Emma Ketteringham

Emma Ketteringham is the Managing Attorney of the Family Defense Practice (FDP) at The Bronx Defenders, an institutional provider of criminal defense, family defense, and civil legal services. As Managing Director of the FDP, Ketteringham leads a holistic legal practice that provides zealous high quality representation to parents in the family regulation system. She works in several city and state coalitions that aims to transform the representation of parents into innovative change that shrinks the family regulation system and reduces the harmful imprint of the system in vulnerable communities. Ketteringham has served as the Director of Legal Advocacy for National Advocates for Pregnant Women where she was counsel and strategist on criminal and civil child welfare cases at the intersection of the wars on women and drugs. She has served as a litigation associate at Lansner and Kubitschek, where she represented parents and children in state and federal court and at Paul, Weiss, Rifkind, Wharton & Garrison LLP.


Nora McCarthy
Nora McCarthy is the founder of the NYC Family Policy Project, a policy analysis and research organization dedicated to reversing NYC's over-spending on policing families and under-investment in family life. Nora was the founder and director of Rise, a parent advocacy organization, for 16 years. She previously edited Represent, a magazine by and for youth in foster care, and New Youth Connections, a citywide magazine by and for teenagers. Nora has reported and written for Newsday, Slate, The Appeal, The Imprint, Child Welfare Watch and City Limits. Nora is a graduate of Northwestern University's Medill School of Journalism.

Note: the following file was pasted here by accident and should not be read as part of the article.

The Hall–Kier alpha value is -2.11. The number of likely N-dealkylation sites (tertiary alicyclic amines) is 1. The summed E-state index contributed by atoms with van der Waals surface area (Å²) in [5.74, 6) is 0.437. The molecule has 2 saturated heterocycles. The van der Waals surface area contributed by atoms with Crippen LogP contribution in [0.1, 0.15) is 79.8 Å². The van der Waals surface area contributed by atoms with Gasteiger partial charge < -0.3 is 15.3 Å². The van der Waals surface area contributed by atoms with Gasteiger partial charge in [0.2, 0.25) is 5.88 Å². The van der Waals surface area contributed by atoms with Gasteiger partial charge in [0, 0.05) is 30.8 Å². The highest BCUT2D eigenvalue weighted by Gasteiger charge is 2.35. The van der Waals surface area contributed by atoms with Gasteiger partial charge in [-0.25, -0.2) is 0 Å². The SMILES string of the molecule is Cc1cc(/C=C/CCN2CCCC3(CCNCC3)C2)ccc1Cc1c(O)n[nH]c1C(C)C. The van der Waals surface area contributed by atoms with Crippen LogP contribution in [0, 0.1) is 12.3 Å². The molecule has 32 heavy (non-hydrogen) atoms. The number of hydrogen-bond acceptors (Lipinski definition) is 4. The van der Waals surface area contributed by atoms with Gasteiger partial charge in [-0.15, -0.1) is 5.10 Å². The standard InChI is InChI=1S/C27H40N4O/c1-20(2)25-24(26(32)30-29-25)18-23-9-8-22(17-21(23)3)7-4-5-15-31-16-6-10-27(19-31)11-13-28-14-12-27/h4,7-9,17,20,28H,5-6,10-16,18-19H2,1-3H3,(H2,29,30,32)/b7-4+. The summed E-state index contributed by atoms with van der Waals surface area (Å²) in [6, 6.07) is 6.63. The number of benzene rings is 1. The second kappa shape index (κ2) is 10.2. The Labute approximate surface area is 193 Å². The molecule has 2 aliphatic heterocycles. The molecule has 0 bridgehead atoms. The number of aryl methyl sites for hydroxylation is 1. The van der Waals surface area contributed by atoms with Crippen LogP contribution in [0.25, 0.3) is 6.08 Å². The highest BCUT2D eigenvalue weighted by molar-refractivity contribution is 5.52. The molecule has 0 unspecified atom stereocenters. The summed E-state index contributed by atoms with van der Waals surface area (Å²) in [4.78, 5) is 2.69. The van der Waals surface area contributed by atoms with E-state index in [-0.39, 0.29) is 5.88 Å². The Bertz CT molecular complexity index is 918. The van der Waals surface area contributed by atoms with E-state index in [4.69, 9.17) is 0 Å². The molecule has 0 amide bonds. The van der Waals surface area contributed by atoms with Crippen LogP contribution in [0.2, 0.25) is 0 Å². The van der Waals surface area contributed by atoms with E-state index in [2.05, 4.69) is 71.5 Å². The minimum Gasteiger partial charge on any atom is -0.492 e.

Joyce McMillan
Joyce McMillan is a thought leader, advocate, activist, community organizer, and educator. Currently, Joyce leads child welfare family engagement and advocacy efforts at Sinergia Inc. Joyce serves in the following roles, an active member of The West Harlem Democrats, board member at Families Together NYS, at Women’s Prison Association (WPA), and an Advisory Committee member at The Center for New York City Affairs (CNYCA) at The New School, where she also has a visiting fellowship just to name a few. Joyce also has a Fellowship with Law4Black Lives. She is the Founder of Parent Legislative Action Network (PLAN). Her mission is to remove systemic barriers in communities of color by bringing awareness to the racial disparities in systems where people of color are disproportionately affected. Joyce served as Program Director at Child Welfare Organizing Project (CWOP). She is a former fellow with The National Council for Incarcerated and Formerly Incarcerated Women and Girls. Joyce has testified for City Council, lectured and held panel discussions at Columbia University, NYU, Montclair University, CUNY Law School, Harlem Hospital and many other institutions. Joyce has also appeared in various media interviews with Al Jeezera, NYTimes, ABC Channel 7, Politico, ICPH (Institute for Children, Poverty & Homelessness), short stories and documentaries etc. She completed a restorative certificate program at the New School.


Jarel L. Melendez

Jarel L. Melendez is the Youth Advocate Coordinator for the Adolescents Confronting Transition (ACT) Project at Lawyers For Children. Jarel is a product of the Child Welfare System, and he uses his experiences as a former foster care youth to inspire his clients to take every opportunity available to achieve success. Currently, Jarel is a member of state and citywide workgroups focused on issues of aging out of foster care, and has testified before the New York City Council and the New York State Assembly. Mr. Melendez obtained an MBA Degree from Baruch College.


Hope Newton